The Five C’s of Story
Stories are, ultimately, simple things. Character, plot, world. Someone does something somewhere. But to create an engaging story that really draws in a reader, you have to dig a little deeper.
Nearly every story starts with a character. No matter how inventive your plot or world is, no one will care if they don’t care about the characters. So the first step is to develop a character who your readers can empathize with.
But note that word — empathy. It means someone your reader can understand. They may not sympathize — they may have never experienced what the character experienced — but they can empathize. Usually, this is found in motivation. The reader can understand why the character is doing something, even if it’s not something they would ever do.
Take, for example, Mindy McGinnis’s excellent The Female of the Species. The main character, Alex, kills a man in chapter one. It’s cold-blooded, pre-meditated murder. And while (I hope) most readers haven’t murdered someone before, as soon as Alex’s backstory is revealed, readers absolutely understand why Alex did such a thing.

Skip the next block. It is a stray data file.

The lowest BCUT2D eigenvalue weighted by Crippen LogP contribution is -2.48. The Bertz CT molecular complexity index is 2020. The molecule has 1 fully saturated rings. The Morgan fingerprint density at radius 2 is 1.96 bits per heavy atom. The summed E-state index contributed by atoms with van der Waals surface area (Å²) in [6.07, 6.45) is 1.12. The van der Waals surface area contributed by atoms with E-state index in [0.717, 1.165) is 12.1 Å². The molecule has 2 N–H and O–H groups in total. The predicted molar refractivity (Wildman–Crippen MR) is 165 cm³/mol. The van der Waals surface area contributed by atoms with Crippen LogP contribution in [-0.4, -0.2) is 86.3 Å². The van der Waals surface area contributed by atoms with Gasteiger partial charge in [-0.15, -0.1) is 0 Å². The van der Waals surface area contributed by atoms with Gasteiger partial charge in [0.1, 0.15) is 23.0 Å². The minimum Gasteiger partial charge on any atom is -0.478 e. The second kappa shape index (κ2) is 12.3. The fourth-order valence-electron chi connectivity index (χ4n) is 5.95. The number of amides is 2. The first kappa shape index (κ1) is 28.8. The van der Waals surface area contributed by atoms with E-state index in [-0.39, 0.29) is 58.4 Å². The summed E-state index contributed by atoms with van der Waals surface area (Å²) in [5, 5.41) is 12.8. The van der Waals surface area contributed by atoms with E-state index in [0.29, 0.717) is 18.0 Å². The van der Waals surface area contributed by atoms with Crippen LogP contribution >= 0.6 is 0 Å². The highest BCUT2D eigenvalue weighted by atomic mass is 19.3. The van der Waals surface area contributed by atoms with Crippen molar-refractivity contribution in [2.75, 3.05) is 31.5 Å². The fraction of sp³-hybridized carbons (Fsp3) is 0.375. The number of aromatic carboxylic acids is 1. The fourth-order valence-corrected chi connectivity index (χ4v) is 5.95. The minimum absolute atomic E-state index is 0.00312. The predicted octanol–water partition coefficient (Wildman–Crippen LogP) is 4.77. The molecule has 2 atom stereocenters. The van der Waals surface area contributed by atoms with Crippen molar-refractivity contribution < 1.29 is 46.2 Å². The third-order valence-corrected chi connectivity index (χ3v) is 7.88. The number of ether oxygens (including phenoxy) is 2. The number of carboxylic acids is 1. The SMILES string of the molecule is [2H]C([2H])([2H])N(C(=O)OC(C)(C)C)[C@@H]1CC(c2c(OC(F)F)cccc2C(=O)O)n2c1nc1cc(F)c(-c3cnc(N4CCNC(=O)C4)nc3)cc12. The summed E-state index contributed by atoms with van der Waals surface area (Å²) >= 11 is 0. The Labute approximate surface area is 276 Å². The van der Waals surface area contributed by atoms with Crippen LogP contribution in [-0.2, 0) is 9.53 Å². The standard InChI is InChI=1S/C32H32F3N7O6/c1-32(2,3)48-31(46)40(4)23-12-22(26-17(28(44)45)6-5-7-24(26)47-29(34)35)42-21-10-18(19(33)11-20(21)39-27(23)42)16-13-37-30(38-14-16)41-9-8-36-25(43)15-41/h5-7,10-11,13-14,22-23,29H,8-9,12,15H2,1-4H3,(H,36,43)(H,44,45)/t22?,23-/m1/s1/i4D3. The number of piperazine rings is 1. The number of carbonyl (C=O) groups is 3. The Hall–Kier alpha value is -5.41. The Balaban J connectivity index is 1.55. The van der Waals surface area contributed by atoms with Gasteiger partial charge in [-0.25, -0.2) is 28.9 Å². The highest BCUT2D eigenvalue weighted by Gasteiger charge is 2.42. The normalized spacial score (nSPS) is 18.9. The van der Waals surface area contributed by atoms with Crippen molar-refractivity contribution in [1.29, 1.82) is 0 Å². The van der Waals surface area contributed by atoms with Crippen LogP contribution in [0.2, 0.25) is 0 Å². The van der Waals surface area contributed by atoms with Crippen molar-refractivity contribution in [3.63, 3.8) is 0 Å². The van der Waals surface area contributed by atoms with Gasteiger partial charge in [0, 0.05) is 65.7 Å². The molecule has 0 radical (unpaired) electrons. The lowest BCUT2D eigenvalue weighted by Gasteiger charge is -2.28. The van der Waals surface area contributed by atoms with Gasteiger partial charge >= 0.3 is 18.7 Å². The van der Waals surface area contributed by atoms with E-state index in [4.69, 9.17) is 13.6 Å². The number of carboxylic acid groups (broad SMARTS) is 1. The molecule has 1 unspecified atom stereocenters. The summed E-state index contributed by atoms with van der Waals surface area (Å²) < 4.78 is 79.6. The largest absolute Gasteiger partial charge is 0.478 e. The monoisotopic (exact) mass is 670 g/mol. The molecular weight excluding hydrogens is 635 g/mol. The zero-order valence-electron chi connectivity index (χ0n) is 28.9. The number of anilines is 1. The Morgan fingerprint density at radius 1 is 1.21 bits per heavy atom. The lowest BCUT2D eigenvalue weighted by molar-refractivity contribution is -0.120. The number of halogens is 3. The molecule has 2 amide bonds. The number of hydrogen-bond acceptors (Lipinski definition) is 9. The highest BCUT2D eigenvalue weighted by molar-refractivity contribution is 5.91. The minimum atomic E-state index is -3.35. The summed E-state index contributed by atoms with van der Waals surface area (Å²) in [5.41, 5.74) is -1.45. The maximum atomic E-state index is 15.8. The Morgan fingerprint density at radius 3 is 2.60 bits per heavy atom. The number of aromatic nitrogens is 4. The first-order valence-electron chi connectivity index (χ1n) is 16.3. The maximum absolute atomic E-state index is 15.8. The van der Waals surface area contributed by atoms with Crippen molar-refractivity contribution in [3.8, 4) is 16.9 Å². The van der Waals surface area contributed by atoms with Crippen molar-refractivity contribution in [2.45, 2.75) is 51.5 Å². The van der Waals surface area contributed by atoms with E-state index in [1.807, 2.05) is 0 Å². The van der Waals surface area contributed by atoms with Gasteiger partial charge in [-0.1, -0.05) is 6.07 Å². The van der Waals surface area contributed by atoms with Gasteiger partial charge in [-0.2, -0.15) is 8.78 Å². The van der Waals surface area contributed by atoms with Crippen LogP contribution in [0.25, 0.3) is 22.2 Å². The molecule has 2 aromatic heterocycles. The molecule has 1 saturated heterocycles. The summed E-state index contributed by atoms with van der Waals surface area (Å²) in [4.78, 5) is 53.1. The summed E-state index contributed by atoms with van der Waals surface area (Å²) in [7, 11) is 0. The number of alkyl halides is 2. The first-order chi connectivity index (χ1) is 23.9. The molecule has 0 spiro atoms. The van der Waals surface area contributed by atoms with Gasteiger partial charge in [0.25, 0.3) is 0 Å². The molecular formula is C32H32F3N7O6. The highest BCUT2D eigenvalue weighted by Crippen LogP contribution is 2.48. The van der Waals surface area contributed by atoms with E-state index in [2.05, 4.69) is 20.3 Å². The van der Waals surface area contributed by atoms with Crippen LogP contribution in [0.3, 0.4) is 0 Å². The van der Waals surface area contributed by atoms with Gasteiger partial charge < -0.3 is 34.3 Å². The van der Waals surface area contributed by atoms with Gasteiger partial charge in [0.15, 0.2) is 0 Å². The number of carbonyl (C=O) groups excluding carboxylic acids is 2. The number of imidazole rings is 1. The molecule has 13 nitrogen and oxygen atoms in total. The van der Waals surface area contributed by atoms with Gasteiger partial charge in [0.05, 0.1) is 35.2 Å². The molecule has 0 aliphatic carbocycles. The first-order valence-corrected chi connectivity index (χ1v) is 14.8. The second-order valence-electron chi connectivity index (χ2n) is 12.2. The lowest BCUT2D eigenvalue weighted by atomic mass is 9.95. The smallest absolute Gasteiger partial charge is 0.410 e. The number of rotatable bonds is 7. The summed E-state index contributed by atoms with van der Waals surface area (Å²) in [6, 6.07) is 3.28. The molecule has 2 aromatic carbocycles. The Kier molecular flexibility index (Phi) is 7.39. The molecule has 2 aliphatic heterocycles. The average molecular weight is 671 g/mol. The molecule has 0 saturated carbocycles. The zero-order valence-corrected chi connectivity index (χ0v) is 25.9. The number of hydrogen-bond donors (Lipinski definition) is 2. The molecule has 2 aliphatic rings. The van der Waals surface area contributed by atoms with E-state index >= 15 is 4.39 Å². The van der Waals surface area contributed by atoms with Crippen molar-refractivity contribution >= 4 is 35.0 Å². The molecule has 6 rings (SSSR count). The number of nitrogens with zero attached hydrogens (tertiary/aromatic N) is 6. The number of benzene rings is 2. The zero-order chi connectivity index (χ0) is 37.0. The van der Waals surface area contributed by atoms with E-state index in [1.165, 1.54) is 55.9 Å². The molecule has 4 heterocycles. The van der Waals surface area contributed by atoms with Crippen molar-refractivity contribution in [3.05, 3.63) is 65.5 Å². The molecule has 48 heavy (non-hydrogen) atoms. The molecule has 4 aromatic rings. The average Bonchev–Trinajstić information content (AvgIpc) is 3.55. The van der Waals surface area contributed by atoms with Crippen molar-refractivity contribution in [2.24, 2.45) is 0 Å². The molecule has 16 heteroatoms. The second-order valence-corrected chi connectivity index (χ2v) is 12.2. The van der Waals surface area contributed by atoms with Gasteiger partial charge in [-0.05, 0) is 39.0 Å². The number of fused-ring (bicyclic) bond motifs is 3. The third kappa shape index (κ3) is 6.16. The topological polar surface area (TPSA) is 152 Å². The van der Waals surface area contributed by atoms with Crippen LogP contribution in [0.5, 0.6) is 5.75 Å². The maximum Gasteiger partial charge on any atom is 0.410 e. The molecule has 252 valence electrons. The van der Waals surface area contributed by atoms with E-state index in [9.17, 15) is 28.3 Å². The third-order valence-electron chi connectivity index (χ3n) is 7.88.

When it comes to writing an engaging story, motivation means more than just a reason why a character acts. Kurt Vonnegut famously said, “Every character should want something, even if it is only a glass of water.” And that’s true, but I’d argue that it takes more than merely wanting to make a character someone we care for.
It takes passion.
We care about characters — about people — with passion. Even if we don’t agree with what they’re passionate about, the key to character, the key to motivation and empathy and everything else, often comes down to passion. In Joss Whedon’s movie Serenity, based on the sci-fi television show Firefly, both the hero and the villain of the story have passion. In fact, the only reason why the villain of the story is the bad guy is because his goal is the exact opposite of the hero’s. If you shifted the perspective, the roles would be reversed. It’s the fact that both these characters are equally passionate about two sides of an issue that makes us care about what happens to both of them.
And it’s the fact that both the hero and the villain of Serenity are so passionate about their opposing goals that develops the main conflict of the story. Sure, the good guy has to face hardships, from a lack of resources to fighting monsters to overcoming loss. But the real heart of the story, the thing that keeps us on the edge of our seat, is the central conflict based on the opposing passions between the hero and the villain.